In Italy, there are few reviewers known to be more selective than the Academy of Italian Cuisine, a delegation of renowned local chefs that monitors Italian restaurants abroad to ensure every “Made in Italy” tag is well deserved.
The delegation visited Sacramento’s beloved Biba on Aug. 6, 2014.
They said it was a proud day for their country and an honor to their culture. Delegation President Paolo Petroni called the restaurant the fiore all’occhiello of Italian cuisine abroad — the flagship of his country’s greatest export.
That evening, restaurant owner Biba Caggiano received the Giovanni Nuvoletti prize for preserving and protecting the authenticity of Italian gastronomy.
Caggiano died Thursday at the age of 82 in her adopted hometown, Sacramento, after suffering from Alzheimer’s disease for several years. The Nuvoletti prize was one of many accomplishments under her belt after trailblazing Sacramento’s culinary explosion more than 40 years ago.
“She came here from Bologna, Italy, with her husband, Vincent ... and she started giving classes around the neighborhood, then wrote a cookbook, had a show on TV on The Learning Channel for a number of years,” Jon Black, the general manager of her namesake restaurant, said in an interview with The Bee. “(Soon) she had nine cookbooks, had traveled the world, and was on the “Martha Stewart (Living)“ show and the Food Network.”
More than three decades ago, Caggiano opened Biba, now the go-to place for many locals looking to share milestones while sipping prosecco and relishing homemade Lasagne Verdi alla Bolognese.
Caggiano accepted nothing but perfection, Black said, and her hands-on attitude paid off. The restaurant received five-star reviews from Conde Nast Traveler, Gourmet magazine and Wine Spectator, among others. And Caggiano’s eight best-selling volumes have sold a combined total of 600,000 copies.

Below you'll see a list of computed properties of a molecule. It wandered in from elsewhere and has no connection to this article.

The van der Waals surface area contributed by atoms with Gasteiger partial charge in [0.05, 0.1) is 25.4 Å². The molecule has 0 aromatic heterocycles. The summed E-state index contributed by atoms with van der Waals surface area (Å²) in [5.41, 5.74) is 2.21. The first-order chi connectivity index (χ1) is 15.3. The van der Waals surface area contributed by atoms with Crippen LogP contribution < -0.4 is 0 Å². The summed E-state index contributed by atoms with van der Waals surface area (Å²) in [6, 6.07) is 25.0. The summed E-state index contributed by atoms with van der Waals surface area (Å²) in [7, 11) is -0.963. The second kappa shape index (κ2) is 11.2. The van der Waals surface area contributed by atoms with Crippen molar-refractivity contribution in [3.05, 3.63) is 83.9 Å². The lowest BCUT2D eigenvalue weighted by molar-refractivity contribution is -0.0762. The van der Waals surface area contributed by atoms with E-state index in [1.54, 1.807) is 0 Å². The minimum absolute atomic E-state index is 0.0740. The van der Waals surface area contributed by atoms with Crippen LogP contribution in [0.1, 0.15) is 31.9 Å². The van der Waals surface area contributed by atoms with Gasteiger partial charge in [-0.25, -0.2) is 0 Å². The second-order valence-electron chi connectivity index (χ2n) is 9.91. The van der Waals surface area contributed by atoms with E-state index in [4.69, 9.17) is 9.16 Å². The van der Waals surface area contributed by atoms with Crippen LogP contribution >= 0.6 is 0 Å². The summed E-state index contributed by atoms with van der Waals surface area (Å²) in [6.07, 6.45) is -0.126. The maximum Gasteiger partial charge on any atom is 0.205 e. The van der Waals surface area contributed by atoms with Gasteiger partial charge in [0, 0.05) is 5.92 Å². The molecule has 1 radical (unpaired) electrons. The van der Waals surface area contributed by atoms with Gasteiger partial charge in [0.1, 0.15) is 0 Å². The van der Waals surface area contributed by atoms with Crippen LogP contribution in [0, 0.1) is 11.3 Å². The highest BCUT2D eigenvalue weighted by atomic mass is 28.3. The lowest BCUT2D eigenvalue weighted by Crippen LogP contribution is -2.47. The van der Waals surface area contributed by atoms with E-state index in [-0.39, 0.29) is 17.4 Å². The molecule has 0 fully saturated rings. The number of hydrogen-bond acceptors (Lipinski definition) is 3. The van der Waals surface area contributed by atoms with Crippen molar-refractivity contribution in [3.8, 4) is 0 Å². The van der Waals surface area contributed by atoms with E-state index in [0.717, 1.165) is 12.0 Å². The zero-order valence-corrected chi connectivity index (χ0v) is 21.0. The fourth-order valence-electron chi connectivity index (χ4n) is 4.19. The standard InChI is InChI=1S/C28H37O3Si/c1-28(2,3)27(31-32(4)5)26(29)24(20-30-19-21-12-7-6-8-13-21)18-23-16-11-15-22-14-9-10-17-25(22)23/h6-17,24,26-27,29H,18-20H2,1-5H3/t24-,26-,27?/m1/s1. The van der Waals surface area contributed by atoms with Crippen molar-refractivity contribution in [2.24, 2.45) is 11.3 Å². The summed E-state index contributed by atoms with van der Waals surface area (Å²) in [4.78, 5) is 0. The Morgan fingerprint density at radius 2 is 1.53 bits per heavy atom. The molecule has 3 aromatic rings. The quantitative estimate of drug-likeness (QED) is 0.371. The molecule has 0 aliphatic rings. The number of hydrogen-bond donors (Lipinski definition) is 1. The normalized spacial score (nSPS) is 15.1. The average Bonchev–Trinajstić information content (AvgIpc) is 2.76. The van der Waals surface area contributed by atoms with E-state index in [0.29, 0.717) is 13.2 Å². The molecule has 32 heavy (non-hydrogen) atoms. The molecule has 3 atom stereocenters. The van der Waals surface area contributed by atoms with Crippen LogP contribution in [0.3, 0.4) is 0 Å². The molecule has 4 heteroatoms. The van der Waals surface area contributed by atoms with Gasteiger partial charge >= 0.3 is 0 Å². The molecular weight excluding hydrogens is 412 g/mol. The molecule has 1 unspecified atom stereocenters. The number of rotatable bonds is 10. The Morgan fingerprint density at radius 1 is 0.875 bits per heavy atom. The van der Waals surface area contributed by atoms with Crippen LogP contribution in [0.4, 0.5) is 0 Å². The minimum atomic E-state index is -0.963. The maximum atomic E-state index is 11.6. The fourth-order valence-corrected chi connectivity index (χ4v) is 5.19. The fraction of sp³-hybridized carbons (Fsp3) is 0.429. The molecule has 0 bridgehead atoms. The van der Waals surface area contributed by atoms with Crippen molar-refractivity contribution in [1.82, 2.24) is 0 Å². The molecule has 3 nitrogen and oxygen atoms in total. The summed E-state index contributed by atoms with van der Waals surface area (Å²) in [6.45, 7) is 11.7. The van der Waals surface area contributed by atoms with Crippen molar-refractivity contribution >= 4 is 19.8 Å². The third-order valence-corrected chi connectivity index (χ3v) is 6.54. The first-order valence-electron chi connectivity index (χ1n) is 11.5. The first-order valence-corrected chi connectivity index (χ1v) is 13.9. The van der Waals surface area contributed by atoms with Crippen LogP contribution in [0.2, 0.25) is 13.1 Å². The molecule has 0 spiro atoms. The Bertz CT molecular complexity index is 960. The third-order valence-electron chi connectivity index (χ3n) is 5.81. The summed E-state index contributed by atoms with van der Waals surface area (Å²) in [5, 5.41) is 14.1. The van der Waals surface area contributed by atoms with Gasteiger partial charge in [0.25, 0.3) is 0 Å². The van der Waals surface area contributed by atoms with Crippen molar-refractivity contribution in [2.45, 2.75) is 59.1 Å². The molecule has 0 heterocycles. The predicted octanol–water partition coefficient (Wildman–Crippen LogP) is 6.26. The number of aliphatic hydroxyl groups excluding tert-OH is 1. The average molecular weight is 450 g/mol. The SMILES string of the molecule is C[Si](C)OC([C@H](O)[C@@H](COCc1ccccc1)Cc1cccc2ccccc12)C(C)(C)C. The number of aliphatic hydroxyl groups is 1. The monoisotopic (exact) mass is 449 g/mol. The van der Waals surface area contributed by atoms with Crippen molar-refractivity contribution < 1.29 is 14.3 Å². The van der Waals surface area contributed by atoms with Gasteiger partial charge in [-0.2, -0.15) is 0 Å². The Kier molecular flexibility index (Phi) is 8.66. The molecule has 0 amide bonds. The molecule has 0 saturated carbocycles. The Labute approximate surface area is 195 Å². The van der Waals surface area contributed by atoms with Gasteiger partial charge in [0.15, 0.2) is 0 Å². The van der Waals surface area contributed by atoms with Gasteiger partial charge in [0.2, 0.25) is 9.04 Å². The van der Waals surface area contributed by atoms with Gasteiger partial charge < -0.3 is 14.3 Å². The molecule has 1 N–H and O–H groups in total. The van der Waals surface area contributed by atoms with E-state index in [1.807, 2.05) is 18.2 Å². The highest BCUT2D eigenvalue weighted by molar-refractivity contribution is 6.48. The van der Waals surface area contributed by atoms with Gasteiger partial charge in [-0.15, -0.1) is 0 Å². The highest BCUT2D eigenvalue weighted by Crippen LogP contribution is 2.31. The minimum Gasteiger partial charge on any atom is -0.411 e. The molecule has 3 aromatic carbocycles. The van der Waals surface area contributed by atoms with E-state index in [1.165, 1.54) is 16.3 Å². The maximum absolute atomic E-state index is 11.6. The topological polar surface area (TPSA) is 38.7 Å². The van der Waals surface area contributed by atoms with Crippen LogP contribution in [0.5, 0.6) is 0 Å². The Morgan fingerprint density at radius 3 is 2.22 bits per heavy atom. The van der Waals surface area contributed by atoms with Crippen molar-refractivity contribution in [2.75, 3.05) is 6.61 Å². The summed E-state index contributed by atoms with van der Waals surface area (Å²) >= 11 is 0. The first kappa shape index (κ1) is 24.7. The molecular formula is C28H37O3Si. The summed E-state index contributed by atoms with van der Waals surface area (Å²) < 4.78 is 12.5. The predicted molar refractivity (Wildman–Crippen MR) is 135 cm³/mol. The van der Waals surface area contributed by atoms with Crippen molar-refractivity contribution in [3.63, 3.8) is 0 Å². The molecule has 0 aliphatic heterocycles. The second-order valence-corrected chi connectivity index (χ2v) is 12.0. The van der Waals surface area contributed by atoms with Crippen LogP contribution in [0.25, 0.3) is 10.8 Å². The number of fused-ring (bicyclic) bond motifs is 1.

All the while, the chef gained a following of loyal customers in Sacramento. Many have become vocal on social media since the announcement of her death, starting mourning chats on Reddit and sharing memories on Facebook and Twitter.
“Biba was a treasure. If you went to Biba in the recent past on a night she was there, you may have been witness to her cognitive decline, but much more than that, you were witness to what a kind and effusive soul she was, evidenced by her gregarious visits to table of old friends and friends she’d just met, and the clear reverence that the entire staff at Biba had for her,” a regular customer from Curtis Park said on Reddit.
“Biba has been our “go-to place” for celebration dinners for 20+ years, and I always enjoyed (saying) hello to her when she made the rounds of the dining room,” another from Natomas wrote. “I wonder what impact this will have on the future of the restaurant ...”
Several online users said Caggiano reminded them of their Italian grandmothers, their nonnas. Others said she was an inspiration.
Over the past two years, as Caggiano’s illness worsened, Black and others said Caggiano continued visiting the restaurant regularly until a month before her death.
Customers sought her our, trying to spark her memories and express their affection, Black said.
“She was having a pretty tough time. ... People would come and talk to her ... and she wouldn’t know who they were, but she would do her best to talk to them,” he said.
Black said coworkers have been struggling to cope with the news, although they knew it was coming.